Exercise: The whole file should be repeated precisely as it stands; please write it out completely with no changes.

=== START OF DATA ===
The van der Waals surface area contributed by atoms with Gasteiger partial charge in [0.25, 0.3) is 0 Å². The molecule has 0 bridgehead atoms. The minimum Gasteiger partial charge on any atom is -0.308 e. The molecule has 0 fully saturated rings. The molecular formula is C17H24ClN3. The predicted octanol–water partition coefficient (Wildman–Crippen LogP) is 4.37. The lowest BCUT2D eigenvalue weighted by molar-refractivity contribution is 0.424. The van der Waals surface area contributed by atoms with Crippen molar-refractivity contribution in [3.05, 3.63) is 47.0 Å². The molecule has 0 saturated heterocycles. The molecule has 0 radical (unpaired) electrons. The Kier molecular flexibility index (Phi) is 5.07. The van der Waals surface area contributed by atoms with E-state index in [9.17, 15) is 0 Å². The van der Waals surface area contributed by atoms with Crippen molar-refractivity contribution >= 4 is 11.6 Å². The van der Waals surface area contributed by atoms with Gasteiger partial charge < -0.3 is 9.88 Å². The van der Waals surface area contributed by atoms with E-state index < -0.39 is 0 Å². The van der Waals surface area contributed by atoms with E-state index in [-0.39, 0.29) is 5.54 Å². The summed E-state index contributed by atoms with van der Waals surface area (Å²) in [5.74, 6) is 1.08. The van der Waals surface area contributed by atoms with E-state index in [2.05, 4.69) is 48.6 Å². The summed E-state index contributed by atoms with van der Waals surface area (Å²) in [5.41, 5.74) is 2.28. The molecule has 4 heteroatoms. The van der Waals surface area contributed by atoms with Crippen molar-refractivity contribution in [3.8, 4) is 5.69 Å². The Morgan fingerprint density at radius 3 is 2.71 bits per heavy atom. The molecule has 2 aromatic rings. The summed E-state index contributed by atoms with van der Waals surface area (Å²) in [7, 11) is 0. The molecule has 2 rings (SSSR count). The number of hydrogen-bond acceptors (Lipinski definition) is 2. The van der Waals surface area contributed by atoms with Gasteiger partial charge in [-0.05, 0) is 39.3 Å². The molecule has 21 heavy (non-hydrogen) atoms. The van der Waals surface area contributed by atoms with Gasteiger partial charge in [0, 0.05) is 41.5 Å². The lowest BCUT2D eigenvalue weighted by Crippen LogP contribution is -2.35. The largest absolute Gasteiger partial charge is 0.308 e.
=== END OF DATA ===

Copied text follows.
The van der Waals surface area contributed by atoms with Gasteiger partial charge in [0.25, 0.3) is 0 Å². The molecule has 0 bridgehead atoms. The minimum Gasteiger partial charge on any atom is -0.308 e. The molecule has 0 fully saturated rings. The molecular formula is C17H24ClN3. The predicted octanol–water partition coefficient (Wildman–Crippen LogP) is 4.37. The lowest BCUT2D eigenvalue weighted by molar-refractivity contribution is 0.424. The van der Waals surface area contributed by atoms with Crippen molar-refractivity contribution in [3.05, 3.63) is 47.0 Å². The molecule has 0 saturated heterocycles. The molecule has 0 radical (unpaired) electrons. The Kier molecular flexibility index (Phi) is 5.07. The van der Waals surface area contributed by atoms with E-state index in [9.17, 15) is 0 Å². The van der Waals surface area contributed by atoms with Crippen molar-refractivity contribution >= 4 is 11.6 Å². The van der Waals surface area contributed by atoms with Gasteiger partial charge < -0.3 is 9.88 Å². The van der Waals surface area contributed by atoms with E-state index < -0.39 is 0 Å². The van der Waals surface area contributed by atoms with E-state index in [-0.39, 0.29) is 5.54 Å². The summed E-state index contributed by atoms with van der Waals surface area (Å²) in [5.74, 6) is 1.08. The van der Waals surface area contributed by atoms with E-state index in [2.05, 4.69) is 48.6 Å². The summed E-state index contributed by atoms with van der Waals surface area (Å²) in [5.41, 5.74) is 2.28. The molecule has 4 heteroatoms. The van der Waals surface area contributed by atoms with Crippen molar-refractivity contribution in [3.8, 4) is 5.69 Å². The Morgan fingerprint density at radius 3 is 2.71 bits per heavy atom. The molecule has 2 aromatic rings. The summed E-state index contributed by atoms with van der Waals surface area (Å²) in [7, 11) is 0. The molecule has 2 rings (SSSR count). The number of hydrogen-bond acceptors (Lipinski definition) is 2. The van der Waals surface area contributed by atoms with Gasteiger partial charge in [-0.05, 0) is 39.3 Å². The molecule has 21 heavy (non-hydrogen) atoms. The van der Waals surface area contributed by atoms with Gasteiger partial charge in [0, 0.05) is 41.5 Å². The lowest BCUT2D eigenvalue weighted by Crippen LogP contribution is -2.35. The largest absolute Gasteiger partial charge is 0.308 e.